The Liliesleaf Trust UK (TLTU) was established as a charity in 2018, to advance public knowledge of the civic and political solidarity of international communities – particularly the British community, including South African and other political exiles to the UK – with the South African liberation struggle against the apartheid regime. We aim to encourage dialogue, reflection and positive contemporary action around the themes and values embedded in this globally significant history – social justice, reconciliation, inclusivity and equalities (particularly around race, economic injustice, rights of equal participation in political and civic systems) – while facilitating the sharing of culture and the arts.

TLTU are working to create a Centre of Memory and Learning at the former ANC London headquarters at 28 Penton Street, Islington dedicated to the heritage of the South African liberation struggle, international solidarity with the cause, and the UK’s central role (from a holistic perspective) within this world-changing history. The Centre’s educational and community engagement programme will scaffold contemporary discourse around social (in)justice, inclusion, racism and multi-racial collaboration for social transformation.

TLTU builds its programme in a context of significant global and, indeed national disquiet. At a time when the impacts of Covid-19 have exposed and intensified structural inequality between communities, when post-Brexit xenophobia is heightened and the need to state clearly that Black Lives Matter remains, particularly in the wake of the recent Sewell Report that distorts the cause and effect of racial disparity in the UK, learning from anti-apartheid heritage speaks more profoundly than ever to many of the most pressing social and racial equality issues of the contemporary moment. Unlocking an impactful programme that channels the legacy of one of the most powerful social movements of the 20th Century, the Centre of Memory and Learning will foreground an empowering, under-represented Black-led history, redressing longstanding imbalances in who UK heritage is made for and by.

Architect’s impression of the frontage and ground floor of the new Centre of Memory & Learning. Images courtesy Al Jawad Pike Architects

28 Penton Street is an historic site that embodies the solidarity between the people of Britain and international migrants who have sought refuge here:

When I first moved to London in 1991, I like many people who seek to make a home in the capital, sought somewhere that felt welcoming and where I could meet with those who shared values and aspirations. As an Algerian, immensely proud of the relationship that Nelson Mandela began with my country when he made his first international trip, I was drawn to the area where the ANC had settled in London and looked for a home near as possible to Penton Street. I have remained in Islington ever since and as the community gave me harbour then, I continue to support the area, listening to and advocating for its needs as local Councillor for the Barnsbury Ward of Islington. Cllr Mouna Hamitouche, MBE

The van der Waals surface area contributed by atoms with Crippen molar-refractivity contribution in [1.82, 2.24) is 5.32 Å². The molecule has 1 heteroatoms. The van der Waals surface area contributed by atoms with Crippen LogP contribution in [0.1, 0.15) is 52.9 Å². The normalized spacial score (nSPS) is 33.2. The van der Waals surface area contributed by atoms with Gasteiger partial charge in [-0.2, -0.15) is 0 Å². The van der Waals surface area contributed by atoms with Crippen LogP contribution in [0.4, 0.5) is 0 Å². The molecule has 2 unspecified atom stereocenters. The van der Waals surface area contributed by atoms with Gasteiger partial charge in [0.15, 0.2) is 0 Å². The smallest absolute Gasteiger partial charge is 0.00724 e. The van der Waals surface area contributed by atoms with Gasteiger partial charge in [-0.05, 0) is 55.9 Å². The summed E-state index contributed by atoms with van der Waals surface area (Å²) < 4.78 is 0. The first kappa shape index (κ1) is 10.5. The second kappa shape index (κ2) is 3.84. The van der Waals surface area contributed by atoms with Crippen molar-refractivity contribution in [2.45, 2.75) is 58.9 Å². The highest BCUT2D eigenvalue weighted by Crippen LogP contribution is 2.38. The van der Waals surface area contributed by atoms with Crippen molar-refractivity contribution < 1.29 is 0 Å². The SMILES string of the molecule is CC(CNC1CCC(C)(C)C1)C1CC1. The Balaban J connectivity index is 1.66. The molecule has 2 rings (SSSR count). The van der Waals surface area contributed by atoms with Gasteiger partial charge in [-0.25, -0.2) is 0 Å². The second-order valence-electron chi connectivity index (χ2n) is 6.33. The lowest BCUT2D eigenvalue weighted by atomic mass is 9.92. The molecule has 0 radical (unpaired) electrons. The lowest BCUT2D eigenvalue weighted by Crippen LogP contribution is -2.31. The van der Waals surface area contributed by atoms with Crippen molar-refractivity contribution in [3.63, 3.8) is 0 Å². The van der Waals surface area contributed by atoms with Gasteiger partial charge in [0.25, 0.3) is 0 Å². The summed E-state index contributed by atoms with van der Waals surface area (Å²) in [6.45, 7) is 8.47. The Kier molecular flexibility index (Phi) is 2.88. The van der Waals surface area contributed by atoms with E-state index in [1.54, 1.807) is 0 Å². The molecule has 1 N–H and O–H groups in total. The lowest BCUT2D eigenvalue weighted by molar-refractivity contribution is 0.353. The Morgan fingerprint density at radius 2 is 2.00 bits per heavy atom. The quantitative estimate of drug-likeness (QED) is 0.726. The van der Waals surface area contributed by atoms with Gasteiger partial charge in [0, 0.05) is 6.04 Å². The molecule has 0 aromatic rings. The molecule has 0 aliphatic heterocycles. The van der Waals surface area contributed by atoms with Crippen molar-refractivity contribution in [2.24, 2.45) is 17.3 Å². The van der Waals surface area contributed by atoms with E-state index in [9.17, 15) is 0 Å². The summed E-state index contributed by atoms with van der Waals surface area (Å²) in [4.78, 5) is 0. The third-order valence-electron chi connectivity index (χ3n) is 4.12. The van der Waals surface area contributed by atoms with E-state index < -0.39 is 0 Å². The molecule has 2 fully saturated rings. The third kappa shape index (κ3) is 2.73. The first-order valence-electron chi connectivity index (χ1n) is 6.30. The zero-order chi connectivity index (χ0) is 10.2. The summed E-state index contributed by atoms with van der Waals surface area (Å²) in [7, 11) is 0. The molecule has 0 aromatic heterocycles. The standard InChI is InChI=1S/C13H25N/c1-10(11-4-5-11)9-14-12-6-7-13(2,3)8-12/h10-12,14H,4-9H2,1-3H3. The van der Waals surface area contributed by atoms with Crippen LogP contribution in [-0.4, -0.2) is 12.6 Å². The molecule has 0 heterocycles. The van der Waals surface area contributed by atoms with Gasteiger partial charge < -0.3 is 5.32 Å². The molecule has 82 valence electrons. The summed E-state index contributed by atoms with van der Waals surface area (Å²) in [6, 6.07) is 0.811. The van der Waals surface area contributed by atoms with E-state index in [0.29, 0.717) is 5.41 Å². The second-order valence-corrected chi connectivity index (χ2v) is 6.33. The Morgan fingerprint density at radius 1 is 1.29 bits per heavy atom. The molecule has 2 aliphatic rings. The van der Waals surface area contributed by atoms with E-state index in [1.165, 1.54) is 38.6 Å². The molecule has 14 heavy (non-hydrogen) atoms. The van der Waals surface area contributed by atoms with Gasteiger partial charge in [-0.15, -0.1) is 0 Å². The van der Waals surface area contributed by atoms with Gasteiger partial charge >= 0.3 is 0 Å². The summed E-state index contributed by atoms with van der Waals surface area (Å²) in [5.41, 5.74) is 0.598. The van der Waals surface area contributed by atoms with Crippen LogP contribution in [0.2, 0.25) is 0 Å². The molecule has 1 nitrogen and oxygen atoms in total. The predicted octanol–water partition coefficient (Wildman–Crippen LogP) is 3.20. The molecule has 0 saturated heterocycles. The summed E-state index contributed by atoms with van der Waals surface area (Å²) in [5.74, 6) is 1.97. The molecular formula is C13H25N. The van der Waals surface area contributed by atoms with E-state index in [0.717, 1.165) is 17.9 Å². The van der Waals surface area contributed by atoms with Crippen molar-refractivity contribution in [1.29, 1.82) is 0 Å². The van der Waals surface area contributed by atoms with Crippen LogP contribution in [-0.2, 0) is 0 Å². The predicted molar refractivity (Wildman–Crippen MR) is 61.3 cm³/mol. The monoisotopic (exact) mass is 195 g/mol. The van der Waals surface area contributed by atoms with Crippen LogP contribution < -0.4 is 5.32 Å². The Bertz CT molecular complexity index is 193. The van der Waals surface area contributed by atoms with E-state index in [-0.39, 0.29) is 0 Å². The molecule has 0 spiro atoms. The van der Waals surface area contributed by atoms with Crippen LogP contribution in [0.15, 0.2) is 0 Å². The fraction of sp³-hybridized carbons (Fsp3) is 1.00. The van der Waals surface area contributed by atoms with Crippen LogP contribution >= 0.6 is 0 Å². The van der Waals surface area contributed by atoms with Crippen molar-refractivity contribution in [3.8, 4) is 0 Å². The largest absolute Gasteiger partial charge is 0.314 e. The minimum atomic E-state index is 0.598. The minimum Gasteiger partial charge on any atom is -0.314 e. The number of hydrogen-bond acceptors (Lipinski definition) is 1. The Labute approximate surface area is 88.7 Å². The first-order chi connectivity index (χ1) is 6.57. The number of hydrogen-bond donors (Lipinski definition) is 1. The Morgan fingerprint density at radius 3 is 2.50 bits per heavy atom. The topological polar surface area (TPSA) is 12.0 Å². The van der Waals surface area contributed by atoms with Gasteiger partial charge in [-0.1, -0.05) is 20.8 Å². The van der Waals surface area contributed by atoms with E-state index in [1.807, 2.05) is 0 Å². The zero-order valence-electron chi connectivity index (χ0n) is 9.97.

CML will provide a tangible place of memory and engagement for anti-apartheid; housing exhibitions, skills development workshops, and community programming. Whilst we work to develop the Centre we offer talks, educational workshops and community engagement events, albeit on a much smaller scale than will be possible when the Centre opens. All programme is designed to promote collaboration between peoples and drive participation in society to effect transformation, equality and justice. It will offer first-time access to an inspiring socio-political resource for the people of London and across the UK, in particular British people of diverse ethnic heritage, South and other African diaspora communities and for those involved in (inter)national cultures of activism within the UK, especially those with equalities driven missions.

Planning to open in 2023 as the first UK venue dedicated to Anti-Apartheid heritage, The Centre of Memory and Learning will promote the legacy and values of the South African Liberation struggle and the UK’s central role within this world-changing history, whilst scaffolding contemporary discourse around social (in)justice, inclusion and multi-racial collaboration for social transformation.

Architect’s impression of part of the community learning garden at the new Centre. Image courtesy of Al Jawad Pike Architects

If you’d like to know more about the project, please email Caroline Kamana on or follow them on Twitter, Instagram, Facebook and LinkedIn.

Caroline will be giving a talk as part of the Refugee Week 2021 collaboration between The Liliesleaf Trust UK and Caledonian Clock Tower on 15th June 2021. She will be talking more about 28 Penton Street’s heritage and about some of the people who ‘walked together’ – those South Africans who came in political exile, to seek refuge and/or advocate for change and British activists who collaborated – in Islington and beyond, to make change happen.

It is free and on zoom, to register visit Eventbrite

*Coloured people in South Africa have a specific multi-ethnic heritage (more than one, often more than two, ethnic ancestries including South Asian, East Asian, indigenous Black Southern African including Khoi or San, White and other Black African heritage). People of mixed Black and White heritage, whilst under apartheid would have been classified as Coloured, may not have and still do not necessarily self-identify as Coloured.